This passage from Gabriel Garcia Marquez’s, Chronicles of a Death Foretold, occurs at the end of chapter two shortly after Angela Vicario is returned back to her family in disgrace after her groom discovers that she had premarital sex with another man. In this extract Angela Vicario is beaten viciously albeit silently at the hand of her mother for shaming the family honor before her twin brothers force her to give up the name of the man whom she lost her virginity to, in which she names an innocent man, Santiago Nasar. Within this passage, the importance of honor is evident when the lost virginity of Angela leads to the disgrace of both her groom and her family as well as leading to the death of an innocent man in Santiago Nasar by consequence. It is also within this passage that readers find out the motive behind the murder of Santiago Nasar, which is discovered to be an unfortunate coincidence, which along with the other coincidences in the rest of the novel convey the idea that Santiago death was indeed a death foretold. This passage is significant because it reveals two central themes in the - the problems with outdated conventions of a society, and the idea of fate- as well as revealing one of the most crucial aspect of the novel, the motivation behind the murder of Santiago Nasar.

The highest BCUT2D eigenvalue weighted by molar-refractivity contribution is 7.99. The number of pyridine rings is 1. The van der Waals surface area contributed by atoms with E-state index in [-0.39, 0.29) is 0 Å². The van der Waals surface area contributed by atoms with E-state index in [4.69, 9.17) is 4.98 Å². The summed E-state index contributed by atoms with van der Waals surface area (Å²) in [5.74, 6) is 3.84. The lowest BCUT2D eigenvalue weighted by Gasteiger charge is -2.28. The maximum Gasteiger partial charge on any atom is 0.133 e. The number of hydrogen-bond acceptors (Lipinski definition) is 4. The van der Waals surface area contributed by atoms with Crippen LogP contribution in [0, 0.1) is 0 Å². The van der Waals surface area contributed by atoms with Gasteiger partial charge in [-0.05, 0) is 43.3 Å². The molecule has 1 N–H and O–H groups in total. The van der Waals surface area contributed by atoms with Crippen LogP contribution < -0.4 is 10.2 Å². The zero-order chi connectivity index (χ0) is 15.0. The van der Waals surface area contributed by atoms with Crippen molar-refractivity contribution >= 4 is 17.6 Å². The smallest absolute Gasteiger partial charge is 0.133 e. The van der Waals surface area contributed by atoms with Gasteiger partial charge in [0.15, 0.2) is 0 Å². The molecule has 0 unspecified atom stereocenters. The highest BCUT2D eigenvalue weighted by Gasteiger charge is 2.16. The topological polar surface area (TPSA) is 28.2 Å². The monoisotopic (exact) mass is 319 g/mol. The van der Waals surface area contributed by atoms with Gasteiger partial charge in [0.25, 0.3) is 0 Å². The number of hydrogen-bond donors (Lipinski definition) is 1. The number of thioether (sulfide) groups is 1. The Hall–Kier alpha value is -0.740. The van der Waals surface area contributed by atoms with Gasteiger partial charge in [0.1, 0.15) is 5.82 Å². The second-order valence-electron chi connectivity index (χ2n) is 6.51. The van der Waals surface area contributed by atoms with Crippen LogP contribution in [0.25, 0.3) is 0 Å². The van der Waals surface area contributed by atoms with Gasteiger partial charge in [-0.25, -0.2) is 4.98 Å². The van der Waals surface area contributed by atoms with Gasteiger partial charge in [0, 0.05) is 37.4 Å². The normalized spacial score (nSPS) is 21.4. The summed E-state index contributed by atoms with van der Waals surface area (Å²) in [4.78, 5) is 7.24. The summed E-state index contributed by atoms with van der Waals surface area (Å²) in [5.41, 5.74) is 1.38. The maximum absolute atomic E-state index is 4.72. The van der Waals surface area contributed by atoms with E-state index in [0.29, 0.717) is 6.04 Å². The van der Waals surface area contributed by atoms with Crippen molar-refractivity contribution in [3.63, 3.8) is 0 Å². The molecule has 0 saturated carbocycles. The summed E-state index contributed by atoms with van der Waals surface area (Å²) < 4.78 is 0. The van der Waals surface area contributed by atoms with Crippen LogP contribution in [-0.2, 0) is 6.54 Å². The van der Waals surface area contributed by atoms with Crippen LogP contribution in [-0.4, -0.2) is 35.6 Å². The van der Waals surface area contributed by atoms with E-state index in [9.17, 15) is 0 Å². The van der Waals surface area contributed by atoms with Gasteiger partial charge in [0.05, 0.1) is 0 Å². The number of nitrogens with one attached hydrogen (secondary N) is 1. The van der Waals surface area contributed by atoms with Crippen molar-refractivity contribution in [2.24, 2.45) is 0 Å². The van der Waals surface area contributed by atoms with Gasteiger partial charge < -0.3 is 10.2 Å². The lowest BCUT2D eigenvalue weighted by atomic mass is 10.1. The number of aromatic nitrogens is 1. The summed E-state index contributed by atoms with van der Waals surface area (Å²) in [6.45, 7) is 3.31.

In this novella, Marquez attempts to express the conventions of a South American society. From this passage alone, it is clear how important the purity of a woman and honor is for a family. Bayardo San Roman returns Angela on the same night of their wedding because he discovers that she lost her virginity to another man before their marriage. The humiliation of having a wife whose virginity was taken away from her by another man is cast upon San Roman because of the customs of the society which forces him to return her despite his love for her. Marquez unveils the customs of the society in situations such as San Roman’s refusal of an impure Angela in order to subtly criticize...
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